One of the oldest Swiss private banks, Julius Baer, believes its Middle East business will increase as it prepares to open a second hub office in Qatar and extend its activities there.
While launching its operations in Qatar, which has the world’s fourth-highest GDP per capita, may turn out to be a profitable move for Julius Baer, the UAE remains the company’s largest market in the Middle East and its fourth-largest market globally, as far as clients and assets go.
Julius Baer’s Chief Executive Officer, Philipp Rickenbacher stated that the bank has “clear growth plans” which will drive its operations in what is known as the second-largest economy in the region. The stellar performance of the UAE was the major factor that drove the firm’s operation in the Middle East higher than anywhere else in the world.
The UAE economy expanded by 8.4% in the first quarter of this year, and in 2022, it is anticipated to grow at its fastest rate since 2011.
“This region has grown over-proportionately, in comparison to the global Julius Baer network. We experienced very strong growth, especially with the help of Dubai.” The executive said although he failed to name specific growth percentages.
Julius Baer now handles assets worth 428 billion Swiss francs ($442.7 billion) and plans to begin operations in Doha in October. The move is part of what the lender calls its hub strategy, which from an advisory perspective gives it one more foot in the market in the Middle East.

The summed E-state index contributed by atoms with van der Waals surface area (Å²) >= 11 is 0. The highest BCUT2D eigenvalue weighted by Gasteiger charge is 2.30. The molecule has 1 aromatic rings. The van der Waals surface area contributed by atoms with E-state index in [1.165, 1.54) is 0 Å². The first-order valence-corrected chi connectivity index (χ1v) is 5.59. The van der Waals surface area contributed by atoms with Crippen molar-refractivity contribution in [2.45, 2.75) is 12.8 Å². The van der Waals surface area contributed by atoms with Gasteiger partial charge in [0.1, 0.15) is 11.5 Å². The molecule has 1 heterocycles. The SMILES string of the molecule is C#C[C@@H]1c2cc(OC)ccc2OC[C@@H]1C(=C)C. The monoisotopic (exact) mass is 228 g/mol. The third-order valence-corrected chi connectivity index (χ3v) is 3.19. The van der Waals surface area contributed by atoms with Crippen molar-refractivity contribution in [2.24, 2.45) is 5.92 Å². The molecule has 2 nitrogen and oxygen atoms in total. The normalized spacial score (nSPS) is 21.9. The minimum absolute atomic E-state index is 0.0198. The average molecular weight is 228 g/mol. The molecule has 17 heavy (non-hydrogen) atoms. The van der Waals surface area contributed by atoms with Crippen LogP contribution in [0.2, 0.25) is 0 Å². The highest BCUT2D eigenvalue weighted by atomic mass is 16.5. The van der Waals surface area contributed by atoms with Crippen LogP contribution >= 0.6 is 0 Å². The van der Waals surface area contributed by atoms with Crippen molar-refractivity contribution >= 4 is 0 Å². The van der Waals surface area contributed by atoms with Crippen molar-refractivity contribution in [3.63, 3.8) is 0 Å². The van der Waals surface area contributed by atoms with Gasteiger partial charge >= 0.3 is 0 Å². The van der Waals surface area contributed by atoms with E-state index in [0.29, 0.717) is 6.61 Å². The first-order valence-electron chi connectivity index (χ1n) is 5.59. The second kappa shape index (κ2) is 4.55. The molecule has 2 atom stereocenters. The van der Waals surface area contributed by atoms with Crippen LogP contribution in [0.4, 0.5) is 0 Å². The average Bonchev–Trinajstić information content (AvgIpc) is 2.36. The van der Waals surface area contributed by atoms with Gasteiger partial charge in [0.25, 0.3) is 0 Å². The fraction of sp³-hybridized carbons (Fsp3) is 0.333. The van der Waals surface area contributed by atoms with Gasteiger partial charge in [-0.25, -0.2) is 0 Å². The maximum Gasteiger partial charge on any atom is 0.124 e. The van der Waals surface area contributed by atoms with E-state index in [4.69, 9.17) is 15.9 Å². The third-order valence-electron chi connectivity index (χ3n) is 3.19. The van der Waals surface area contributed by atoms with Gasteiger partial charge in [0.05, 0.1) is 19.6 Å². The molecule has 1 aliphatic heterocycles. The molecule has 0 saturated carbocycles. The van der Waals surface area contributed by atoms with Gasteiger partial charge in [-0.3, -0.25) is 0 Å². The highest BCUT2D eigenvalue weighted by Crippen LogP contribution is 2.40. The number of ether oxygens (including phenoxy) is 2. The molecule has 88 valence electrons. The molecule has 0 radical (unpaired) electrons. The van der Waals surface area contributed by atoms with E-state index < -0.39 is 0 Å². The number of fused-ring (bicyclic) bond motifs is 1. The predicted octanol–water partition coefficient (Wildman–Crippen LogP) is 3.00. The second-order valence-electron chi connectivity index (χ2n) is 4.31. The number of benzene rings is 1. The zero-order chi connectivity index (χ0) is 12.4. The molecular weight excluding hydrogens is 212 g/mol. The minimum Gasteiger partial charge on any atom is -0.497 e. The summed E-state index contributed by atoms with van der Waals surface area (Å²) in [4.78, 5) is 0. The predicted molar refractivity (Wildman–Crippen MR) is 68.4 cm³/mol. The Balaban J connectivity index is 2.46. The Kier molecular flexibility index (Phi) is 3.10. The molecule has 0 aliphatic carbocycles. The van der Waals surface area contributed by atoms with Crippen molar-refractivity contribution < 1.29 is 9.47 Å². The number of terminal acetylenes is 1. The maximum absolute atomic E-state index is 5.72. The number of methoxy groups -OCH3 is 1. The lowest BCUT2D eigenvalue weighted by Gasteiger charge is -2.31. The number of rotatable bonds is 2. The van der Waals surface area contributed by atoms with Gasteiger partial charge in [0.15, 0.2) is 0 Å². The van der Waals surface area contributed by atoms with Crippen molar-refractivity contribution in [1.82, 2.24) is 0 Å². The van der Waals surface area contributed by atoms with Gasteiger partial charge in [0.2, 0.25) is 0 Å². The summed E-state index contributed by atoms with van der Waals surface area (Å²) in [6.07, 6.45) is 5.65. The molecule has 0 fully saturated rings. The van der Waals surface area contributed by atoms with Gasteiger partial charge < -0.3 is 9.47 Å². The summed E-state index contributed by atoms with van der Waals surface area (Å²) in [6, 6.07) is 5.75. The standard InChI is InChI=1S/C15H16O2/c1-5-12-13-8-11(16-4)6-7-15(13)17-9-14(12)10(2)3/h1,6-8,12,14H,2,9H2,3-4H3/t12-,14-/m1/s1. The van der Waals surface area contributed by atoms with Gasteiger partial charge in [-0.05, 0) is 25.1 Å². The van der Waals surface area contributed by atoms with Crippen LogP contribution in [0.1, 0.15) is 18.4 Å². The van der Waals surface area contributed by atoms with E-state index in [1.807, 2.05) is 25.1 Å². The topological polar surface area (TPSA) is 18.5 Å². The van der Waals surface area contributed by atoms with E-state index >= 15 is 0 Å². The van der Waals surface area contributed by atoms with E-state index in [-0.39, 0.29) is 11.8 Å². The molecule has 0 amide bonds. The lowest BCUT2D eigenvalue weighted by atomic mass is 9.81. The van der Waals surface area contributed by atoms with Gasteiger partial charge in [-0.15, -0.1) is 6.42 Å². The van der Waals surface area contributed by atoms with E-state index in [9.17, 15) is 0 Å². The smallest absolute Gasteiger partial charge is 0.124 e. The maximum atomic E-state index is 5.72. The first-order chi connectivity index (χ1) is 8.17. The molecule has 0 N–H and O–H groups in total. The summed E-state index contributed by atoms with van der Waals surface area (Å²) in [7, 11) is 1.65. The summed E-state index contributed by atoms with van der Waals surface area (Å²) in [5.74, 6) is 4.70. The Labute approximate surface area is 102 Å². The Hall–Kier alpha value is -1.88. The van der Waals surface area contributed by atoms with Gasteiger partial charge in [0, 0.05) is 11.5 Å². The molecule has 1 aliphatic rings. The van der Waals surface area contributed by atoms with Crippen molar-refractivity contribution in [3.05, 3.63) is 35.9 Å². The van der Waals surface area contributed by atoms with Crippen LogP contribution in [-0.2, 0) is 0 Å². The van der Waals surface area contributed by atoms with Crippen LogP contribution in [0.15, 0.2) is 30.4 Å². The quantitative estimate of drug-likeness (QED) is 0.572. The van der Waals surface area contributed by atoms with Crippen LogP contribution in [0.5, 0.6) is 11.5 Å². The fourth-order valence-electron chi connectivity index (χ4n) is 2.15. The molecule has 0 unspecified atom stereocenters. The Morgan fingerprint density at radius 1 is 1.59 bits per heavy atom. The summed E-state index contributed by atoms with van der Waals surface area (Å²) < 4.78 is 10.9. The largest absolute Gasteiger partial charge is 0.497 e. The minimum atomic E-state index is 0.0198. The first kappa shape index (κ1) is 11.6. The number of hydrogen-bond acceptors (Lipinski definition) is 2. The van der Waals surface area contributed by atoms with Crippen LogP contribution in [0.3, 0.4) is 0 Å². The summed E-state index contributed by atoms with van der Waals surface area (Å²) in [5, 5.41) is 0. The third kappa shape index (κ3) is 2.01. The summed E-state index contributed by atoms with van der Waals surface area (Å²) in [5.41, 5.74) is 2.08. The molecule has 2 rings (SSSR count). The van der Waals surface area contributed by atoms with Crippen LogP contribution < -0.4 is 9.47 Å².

“This addition has a lot of weight… as we’ve been very cautious in extending our footprint. It’s the first opening of an advisory office in a country in my time as chief executive in the last few years,” said Mr Rickenbacher, who took over the bank as chief executive in September 2019.
In 2004, Julius Baer was one of the first wealth managers to be granted a licence by the Dubai International Financial Centre. It now operates out of the emirate as its main base and employs more than 140 individuals, up from just a few over 20 years ago. Qatar’s regional network will be expanded to include the locations it already has in Bahrain, Israel, South Africa, and the UAE.
The bank is particularly upbeat about Saudi Arabia, the biggest economy in the Arab world and the top oil producer in Opec, which is anticipated to bring in $357 billion this year.
According to projections from the International Monetary Fund, it will grow this year at the greatest rate in a decade and be among the world’s fastest-growing economies. The kingdom’s GDP is projected to expand by 8.7 percent this year.
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